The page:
Stephen Colbert Highlights Trump Ally's Awkward 'Freudian Slip'

Colbert mocks Ramaswamy's blunder in hilarious late-night segment

by Zain ul Abedin
Stephen Colbert Highlights Trump Ally's Awkward 'Freudian Slip'
© Kevin Winter/Getty Images

In a recent episode of "The Late Show," Stephen Colbert had a field day with Vivek Ramaswamy's visit to court to support former President Donald Trump. Ramaswamy, who previously ran against Trump for the Republican presidential nomination, is now reportedly vying for the vice-presidential spot on Trump's ticket.

During his court visit, Ramaswamy made a notable and awkward blunder. Colbert set the stage for his audience, explaining that Ramaswamy experienced a "Freudian slip" while defending Trump outside the courtroom. The segment then cut to footage of Ramaswamy speaking about Trump's criminal trial related to the Stormy Daniels hush money scandal.

In the clip, Ramaswamy stated, "Let's pray for our country being stronger on the other side of this disgusting sham politician," before quickly correcting himself to say "prosecution." The error did not go unnoticed by Colbert, who immediately seized the opportunity to lampoon the slip-up.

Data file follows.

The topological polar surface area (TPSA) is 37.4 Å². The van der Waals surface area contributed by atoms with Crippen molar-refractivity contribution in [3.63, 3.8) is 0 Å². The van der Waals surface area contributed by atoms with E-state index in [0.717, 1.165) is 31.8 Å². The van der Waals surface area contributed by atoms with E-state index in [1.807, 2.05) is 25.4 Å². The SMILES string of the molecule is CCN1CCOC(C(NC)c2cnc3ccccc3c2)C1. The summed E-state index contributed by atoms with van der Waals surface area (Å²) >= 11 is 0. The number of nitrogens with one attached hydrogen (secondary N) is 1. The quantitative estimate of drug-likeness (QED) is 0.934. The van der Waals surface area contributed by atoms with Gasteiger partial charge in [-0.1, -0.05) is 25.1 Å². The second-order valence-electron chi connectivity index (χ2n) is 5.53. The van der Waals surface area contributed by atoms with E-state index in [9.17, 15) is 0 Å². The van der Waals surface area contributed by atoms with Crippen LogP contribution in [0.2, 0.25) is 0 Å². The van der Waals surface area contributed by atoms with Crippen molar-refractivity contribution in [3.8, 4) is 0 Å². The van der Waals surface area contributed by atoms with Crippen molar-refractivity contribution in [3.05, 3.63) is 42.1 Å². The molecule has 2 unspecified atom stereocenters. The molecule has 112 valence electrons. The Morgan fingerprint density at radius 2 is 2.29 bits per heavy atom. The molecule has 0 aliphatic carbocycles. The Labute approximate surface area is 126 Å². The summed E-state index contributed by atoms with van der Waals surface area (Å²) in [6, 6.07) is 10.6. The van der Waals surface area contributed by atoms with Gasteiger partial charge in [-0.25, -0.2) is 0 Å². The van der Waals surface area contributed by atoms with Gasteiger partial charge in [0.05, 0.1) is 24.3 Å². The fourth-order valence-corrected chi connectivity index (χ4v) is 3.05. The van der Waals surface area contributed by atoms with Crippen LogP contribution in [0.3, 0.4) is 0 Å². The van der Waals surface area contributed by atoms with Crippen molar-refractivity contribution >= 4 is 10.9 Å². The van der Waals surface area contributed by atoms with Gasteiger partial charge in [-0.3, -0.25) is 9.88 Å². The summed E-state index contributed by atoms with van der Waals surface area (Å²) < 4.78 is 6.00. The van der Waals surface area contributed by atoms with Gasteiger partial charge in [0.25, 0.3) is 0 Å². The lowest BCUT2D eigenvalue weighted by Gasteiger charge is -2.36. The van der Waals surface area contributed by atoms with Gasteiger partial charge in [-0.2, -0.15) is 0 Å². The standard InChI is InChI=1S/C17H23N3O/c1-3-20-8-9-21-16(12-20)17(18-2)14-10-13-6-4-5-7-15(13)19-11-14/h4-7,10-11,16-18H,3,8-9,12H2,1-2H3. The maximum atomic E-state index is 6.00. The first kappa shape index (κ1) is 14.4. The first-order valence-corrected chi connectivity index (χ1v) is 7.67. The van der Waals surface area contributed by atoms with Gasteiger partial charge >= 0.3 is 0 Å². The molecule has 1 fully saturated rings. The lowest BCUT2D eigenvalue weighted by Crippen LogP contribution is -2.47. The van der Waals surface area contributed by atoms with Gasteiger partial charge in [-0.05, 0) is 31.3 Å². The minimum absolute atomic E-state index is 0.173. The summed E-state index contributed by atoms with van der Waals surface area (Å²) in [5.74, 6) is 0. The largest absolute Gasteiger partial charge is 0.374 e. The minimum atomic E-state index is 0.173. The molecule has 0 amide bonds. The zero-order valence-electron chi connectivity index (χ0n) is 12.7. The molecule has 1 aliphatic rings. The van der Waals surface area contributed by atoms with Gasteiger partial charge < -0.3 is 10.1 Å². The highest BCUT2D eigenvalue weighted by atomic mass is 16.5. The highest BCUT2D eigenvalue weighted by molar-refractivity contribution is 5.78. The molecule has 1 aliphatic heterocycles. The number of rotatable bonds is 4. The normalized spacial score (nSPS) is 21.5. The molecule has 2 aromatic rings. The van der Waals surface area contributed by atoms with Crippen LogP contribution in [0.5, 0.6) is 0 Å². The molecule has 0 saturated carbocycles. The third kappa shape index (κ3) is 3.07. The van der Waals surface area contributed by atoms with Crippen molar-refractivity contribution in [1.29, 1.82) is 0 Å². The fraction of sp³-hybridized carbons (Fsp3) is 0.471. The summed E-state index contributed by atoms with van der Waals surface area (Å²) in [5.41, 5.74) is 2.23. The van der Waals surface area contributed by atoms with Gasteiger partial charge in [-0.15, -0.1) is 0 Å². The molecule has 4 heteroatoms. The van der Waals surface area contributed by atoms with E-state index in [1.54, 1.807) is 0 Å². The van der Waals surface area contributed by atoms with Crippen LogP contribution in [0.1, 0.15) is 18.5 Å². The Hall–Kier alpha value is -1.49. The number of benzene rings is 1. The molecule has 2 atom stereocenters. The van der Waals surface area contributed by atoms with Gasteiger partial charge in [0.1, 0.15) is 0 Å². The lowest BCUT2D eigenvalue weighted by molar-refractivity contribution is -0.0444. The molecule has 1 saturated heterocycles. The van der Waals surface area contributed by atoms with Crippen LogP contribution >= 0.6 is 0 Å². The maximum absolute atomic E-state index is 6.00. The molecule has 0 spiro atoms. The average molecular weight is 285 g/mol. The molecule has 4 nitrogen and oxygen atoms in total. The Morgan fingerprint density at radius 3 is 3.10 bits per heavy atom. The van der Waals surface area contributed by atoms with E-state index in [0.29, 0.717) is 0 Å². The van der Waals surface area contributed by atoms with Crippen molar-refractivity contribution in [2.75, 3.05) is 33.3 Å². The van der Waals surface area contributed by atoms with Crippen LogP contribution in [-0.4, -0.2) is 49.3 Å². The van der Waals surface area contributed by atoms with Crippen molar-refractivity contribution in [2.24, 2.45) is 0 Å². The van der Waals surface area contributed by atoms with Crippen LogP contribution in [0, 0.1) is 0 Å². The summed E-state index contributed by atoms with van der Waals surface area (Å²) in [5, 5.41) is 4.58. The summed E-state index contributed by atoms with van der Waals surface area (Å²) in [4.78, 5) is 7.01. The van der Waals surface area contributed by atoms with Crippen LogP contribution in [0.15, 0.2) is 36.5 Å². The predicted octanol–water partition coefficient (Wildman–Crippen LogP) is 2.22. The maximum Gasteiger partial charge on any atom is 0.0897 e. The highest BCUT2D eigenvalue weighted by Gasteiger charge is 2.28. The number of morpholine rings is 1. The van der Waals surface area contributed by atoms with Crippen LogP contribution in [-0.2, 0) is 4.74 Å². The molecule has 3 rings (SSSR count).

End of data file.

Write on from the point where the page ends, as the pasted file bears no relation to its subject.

Colbert's Comedic Take

"Whoa!" Colbert exclaimed as the audience erupted in laughter. He then proceeded to mock Ramaswamy with a series of exaggerated and humorous hypothetical slips. "This disgusting sham politician! I mean, prostitution!

This pervert of justice, I mean, perversion of juices, I mean he must proclaim his flatulence," Colbert quipped before finally correcting himself with, "I mean innocence!" Colbert's comedic take on the situation underscores the often unpredictable nature of political endorsements and public appearances.

Ramaswamy's visit, intended to show support for Trump, instead became fodder for late-night humor due to his verbal misstep. This incident highlights the fine line politicians must walk when speaking publicly, especially in high-stakes environments.

For viewers and political enthusiasts, Colbert's segment reminded them of the lighter, more absurd moments in the political landscape. It also showcased his talent for turning even the smallest gaffe into a memorable and entertaining piece of television.

As the 2024 election cycle heats up, moments like these are likely to continue providing ample material for comedians and commentators alike.